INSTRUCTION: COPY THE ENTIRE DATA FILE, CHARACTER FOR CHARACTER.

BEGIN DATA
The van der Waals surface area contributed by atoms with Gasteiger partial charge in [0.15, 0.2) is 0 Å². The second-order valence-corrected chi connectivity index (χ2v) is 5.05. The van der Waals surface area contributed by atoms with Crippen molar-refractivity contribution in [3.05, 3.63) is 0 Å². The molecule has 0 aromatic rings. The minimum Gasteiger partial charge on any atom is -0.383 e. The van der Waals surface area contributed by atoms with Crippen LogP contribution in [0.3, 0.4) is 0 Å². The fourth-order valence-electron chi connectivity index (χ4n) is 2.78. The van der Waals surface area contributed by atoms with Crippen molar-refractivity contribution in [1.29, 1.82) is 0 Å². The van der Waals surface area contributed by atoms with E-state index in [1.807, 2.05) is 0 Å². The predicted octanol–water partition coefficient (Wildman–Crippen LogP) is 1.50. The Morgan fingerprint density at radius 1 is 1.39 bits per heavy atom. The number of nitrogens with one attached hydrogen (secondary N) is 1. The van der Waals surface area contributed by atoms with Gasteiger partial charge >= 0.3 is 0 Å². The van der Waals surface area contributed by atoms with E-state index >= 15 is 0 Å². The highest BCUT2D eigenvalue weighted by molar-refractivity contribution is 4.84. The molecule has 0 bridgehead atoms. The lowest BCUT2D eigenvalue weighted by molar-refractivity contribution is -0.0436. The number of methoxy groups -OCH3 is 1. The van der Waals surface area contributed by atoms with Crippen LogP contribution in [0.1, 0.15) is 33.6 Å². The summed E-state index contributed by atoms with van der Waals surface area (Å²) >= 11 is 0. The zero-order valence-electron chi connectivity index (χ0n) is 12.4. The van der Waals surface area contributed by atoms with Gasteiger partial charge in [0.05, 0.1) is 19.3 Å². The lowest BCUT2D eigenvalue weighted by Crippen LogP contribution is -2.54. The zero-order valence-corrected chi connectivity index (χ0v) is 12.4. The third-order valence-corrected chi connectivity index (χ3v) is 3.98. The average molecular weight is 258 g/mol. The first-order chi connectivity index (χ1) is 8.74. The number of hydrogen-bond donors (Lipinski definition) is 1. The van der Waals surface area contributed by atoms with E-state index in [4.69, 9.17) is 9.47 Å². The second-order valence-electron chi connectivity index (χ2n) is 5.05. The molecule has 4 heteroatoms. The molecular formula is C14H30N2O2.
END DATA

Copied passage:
The van der Waals surface area contributed by atoms with Gasteiger partial charge in [0.15, 0.2) is 0 Å². The second-order valence-corrected chi connectivity index (χ2v) is 5.05. The van der Waals surface area contributed by atoms with Crippen molar-refractivity contribution in [3.05, 3.63) is 0 Å². The molecule has 0 aromatic rings. The minimum Gasteiger partial charge on any atom is -0.383 e. The van der Waals surface area contributed by atoms with Crippen LogP contribution in [0.3, 0.4) is 0 Å². The fourth-order valence-electron chi connectivity index (χ4n) is 2.78. The van der Waals surface area contributed by atoms with Crippen molar-refractivity contribution in [1.29, 1.82) is 0 Å². The van der Waals surface area contributed by atoms with E-state index in [1.807, 2.05) is 0 Å². The predicted octanol–water partition coefficient (Wildman–Crippen LogP) is 1.50. The Morgan fingerprint density at radius 1 is 1.39 bits per heavy atom. The number of nitrogens with one attached hydrogen (secondary N) is 1. The van der Waals surface area contributed by atoms with Gasteiger partial charge >= 0.3 is 0 Å². The van der Waals surface area contributed by atoms with E-state index >= 15 is 0 Å². The highest BCUT2D eigenvalue weighted by molar-refractivity contribution is 4.84. The molecule has 0 bridgehead atoms. The lowest BCUT2D eigenvalue weighted by molar-refractivity contribution is -0.0436. The number of methoxy groups -OCH3 is 1. The van der Waals surface area contributed by atoms with Crippen LogP contribution in [0.1, 0.15) is 33.6 Å². The summed E-state index contributed by atoms with van der Waals surface area (Å²) >= 11 is 0. The zero-order valence-electron chi connectivity index (χ0n) is 12.4. The van der Waals surface area contributed by atoms with Gasteiger partial charge in [0.05, 0.1) is 19.3 Å². The lowest BCUT2D eigenvalue weighted by Crippen LogP contribution is -2.54. The zero-order valence-corrected chi connectivity index (χ0v) is 12.4. The third-order valence-corrected chi connectivity index (χ3v) is 3.98. The average molecular weight is 258 g/mol. The first-order chi connectivity index (χ1) is 8.74. The number of hydrogen-bond donors (Lipinski definition) is 1. The van der Waals surface area contributed by atoms with E-state index in [4.69, 9.17) is 9.47 Å². The second-order valence-electron chi connectivity index (χ2n) is 5.05. The molecule has 4 heteroatoms. The molecular formula is C14H30N2O2.